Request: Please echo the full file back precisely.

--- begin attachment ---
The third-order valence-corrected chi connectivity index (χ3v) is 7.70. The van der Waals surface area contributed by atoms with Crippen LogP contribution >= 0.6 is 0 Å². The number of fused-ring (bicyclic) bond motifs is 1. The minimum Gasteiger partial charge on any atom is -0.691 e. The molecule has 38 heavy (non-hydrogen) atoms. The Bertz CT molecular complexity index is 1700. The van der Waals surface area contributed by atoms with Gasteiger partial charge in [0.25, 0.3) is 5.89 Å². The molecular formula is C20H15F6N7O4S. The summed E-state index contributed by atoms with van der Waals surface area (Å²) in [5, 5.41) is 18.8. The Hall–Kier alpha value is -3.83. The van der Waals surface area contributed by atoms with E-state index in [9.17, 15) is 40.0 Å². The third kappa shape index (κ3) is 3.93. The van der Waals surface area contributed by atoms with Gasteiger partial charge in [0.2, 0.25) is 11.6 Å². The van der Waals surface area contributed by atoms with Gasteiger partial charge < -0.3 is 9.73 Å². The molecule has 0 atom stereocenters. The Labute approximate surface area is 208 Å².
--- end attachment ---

The third-order valence-corrected chi connectivity index (χ3v) is 7.70. The van der Waals surface area contributed by atoms with Crippen LogP contribution >= 0.6 is 0 Å². The number of fused-ring (bicyclic) bond motifs is 1. The minimum Gasteiger partial charge on any atom is -0.691 e. The molecule has 38 heavy (non-hydrogen) atoms. The Bertz CT molecular complexity index is 1700. The van der Waals surface area contributed by atoms with Gasteiger partial charge in [0.25, 0.3) is 5.89 Å². The molecular formula is C20H15F6N7O4S. The summed E-state index contributed by atoms with van der Waals surface area (Å²) in [5, 5.41) is 18.8. The Hall–Kier alpha value is -3.83. The van der Waals surface area contributed by atoms with E-state index in [9.17, 15) is 40.0 Å². The third kappa shape index (κ3) is 3.93. The van der Waals surface area contributed by atoms with Gasteiger partial charge in [0.2, 0.25) is 11.6 Å². The van der Waals surface area contributed by atoms with Gasteiger partial charge < -0.3 is 9.73 Å². The molecule has 0 atom stereocenters. The Labute approximate surface area is 208 Å².